MyWorkChoice represents the future of staffing, giving workers an easy-to-use platform to find employment opportunities and employers to fulfill their needs quickly. Much like we have seen innovations grow to match the demand for ride-share and grocery delivery options, technology has once again transformed an old model.
When CEO Tana Greene started the company in 1988, she built on her experience as a college counselor. Her favorite part of the job was when students graduated and joined the workforce.
At one point, the North Carolina-based business grew into 26 brick-and-mortar offices, helping fulfill many companies’ staffing needs.
In recent years, however, the paradigm began to shift. Employees used to expect an opportunity for full-time employment after twelve weeks of consistently good work. Employers were now becoming more interested in sticking with a model built around hiring temporary workers instead.
Greene noted one critical problem implicit to these changes: these companies held contingent workers to the same standards as their permanent counterparts. Most concretely, this applied to the chronic issue of absenteeism. Employers dropped workers if they missed three shifts. Missing work sent ripples across the landscape, as she discovered large numbers of employees wouldn’t show up or even call to notify management of an absence.
With this in mind, MyWorkChoice experimented with ways to reimagine the process. They saw early success in building a community of workers for whom upcoming shifts were made available. If they could work shifts, they signed up, but if they had to drop a shift due to a family emergency or any other reason, they can cancel that shift without risk of losing their job because others in the community can pick those shifts up.
Beyond the benefits traditionally granted to full-time employees, much of the workforce seeks is flexibility. Greene realized quickly how profound the change could be. First, the company developed a proprietary web interface, which eventually led to its smartphone app growing across the country during the pandemic.
Despite an employment crunch, many employers have seen difficulties in staffing for several reasons this year, full of so many uncertainties. The MyWorkChoice app’s ramp-up has allowed big-name employers like Stanley Black & Decker, American Eagle Outfitters, and Shutterfly to staff up and meet supply-chain challenges.
This innovation is ideal for workers who cannot commit to a regular full-time schedule. The service brings pre-trained production-ready employees to work anywhere from 4-40 hours each week. From college students to stay-at-home moms and retirees, anybody can become a part of the community. Job enrollment is open, and the app’s portal takes care of vetting, training, and manages W-2s.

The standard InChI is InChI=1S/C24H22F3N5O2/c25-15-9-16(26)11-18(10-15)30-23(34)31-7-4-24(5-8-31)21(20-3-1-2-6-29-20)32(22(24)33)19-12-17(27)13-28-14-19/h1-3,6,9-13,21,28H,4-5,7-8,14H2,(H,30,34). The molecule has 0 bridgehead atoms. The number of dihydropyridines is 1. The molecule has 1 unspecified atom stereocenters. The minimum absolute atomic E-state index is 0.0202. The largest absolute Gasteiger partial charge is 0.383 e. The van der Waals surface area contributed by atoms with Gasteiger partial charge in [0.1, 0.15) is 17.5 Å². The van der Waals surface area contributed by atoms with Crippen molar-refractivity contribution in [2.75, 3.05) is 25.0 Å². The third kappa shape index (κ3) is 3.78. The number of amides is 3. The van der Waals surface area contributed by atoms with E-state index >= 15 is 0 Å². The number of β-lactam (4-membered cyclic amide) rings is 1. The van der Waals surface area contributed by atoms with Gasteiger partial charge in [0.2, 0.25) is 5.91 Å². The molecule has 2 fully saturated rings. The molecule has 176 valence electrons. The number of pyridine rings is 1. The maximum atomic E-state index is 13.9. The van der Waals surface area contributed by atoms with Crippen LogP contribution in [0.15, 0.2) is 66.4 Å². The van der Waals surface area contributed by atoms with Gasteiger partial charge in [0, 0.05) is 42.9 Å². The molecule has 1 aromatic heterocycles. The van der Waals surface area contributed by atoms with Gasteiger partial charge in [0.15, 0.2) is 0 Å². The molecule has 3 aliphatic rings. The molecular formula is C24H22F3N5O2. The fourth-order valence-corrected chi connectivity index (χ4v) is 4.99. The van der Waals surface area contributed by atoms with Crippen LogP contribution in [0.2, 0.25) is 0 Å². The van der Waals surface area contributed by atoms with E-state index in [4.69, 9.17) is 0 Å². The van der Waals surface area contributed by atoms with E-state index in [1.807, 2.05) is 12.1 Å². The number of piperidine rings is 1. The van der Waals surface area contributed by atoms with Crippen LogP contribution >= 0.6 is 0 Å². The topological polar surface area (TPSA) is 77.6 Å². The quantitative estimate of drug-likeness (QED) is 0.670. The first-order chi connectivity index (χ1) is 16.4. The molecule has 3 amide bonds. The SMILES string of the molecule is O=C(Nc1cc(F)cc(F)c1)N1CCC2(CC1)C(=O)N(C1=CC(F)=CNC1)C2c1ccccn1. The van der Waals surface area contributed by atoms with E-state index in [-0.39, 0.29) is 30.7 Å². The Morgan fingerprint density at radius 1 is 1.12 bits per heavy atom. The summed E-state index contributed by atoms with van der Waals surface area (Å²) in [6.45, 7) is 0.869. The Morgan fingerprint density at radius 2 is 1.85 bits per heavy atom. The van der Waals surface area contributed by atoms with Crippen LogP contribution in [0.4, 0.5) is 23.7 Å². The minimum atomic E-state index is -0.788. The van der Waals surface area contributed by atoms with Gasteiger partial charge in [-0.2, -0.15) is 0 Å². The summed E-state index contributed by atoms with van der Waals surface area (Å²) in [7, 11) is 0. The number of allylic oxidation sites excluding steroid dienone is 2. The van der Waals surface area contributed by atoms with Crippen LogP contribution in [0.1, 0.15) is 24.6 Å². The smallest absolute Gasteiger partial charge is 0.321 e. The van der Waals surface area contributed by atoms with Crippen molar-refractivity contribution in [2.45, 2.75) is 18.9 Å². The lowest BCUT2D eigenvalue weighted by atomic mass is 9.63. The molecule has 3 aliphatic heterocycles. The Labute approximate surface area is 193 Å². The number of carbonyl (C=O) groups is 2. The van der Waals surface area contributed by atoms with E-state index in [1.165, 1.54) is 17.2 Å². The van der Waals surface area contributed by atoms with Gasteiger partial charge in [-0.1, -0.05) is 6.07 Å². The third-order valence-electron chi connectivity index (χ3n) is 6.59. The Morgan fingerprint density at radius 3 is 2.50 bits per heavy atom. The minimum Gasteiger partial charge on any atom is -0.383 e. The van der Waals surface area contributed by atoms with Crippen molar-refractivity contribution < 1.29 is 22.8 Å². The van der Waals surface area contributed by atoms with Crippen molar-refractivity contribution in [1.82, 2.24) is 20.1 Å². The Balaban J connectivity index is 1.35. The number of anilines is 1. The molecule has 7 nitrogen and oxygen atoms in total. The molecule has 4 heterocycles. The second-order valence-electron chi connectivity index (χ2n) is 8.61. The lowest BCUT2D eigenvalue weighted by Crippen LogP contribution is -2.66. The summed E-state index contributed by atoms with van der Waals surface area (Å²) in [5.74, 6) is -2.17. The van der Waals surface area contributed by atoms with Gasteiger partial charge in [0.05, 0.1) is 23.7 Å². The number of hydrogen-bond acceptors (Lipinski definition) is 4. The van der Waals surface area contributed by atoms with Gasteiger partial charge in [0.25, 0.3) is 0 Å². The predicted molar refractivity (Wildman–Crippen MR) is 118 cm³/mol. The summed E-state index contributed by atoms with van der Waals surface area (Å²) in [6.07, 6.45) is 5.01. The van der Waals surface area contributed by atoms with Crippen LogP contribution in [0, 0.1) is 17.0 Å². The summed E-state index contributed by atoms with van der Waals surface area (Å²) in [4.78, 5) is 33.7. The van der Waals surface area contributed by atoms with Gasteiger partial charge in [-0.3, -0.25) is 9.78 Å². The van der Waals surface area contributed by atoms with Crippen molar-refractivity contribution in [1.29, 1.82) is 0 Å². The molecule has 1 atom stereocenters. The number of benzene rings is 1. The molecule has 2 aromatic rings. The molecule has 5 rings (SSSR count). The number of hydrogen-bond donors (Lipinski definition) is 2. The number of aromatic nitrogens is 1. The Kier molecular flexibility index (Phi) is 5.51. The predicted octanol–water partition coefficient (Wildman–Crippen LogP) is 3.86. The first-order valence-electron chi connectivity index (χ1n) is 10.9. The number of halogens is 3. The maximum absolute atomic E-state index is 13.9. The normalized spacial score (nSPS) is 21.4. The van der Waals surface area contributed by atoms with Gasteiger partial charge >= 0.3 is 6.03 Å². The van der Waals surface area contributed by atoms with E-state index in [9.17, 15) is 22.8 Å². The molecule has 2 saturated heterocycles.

They’ve incorporated a points-based star system, which rewards the user experience. Better ratings allow workers to see available shifts earlier, thus encouraging workers to show up when they say they will.
The community has grown beyond 16,000 as more workers use the app and discover the benefits of picking their shifts. While it may sound too good to be true, the message is resonating and empowering both employers and workers to make sense of the shifting employment landscape.
Employers avoid paying overtime rates because MyWorkChoice helps them fill positions from a community of employees. Thus, ending the vicious cycle that starts with 30% of employees not showing up. Shifts become available daily. The number of partner companies is growing daily, drawn to the support MyWorkChoice offers. Dedicated managers assist each partner company, either on location or through the community engagement center, to ensure a smooth operation.
As these communities continue to flourish, My Work Choice adds to their client base and expands regional support for existing partners. They offer a revolutionary new approach for companies and workers to find one another and get to work. In fact, MyWorkChoice is hiring in the DFW area now. Check out myworkchoice.com and get started today.
An Austin native, Lyle Brooks relocated to Fort Worth in order to immerse himself in the burgeoning music scene and the city’s rich cultural history, which has allowed him to cover everything from Free Jazz to folk singers. He’s collaborated as a ghostwriter on projects focusing on Health Optimization, Roman Lawyers, and an assortment of intriguing subjects requiring his research.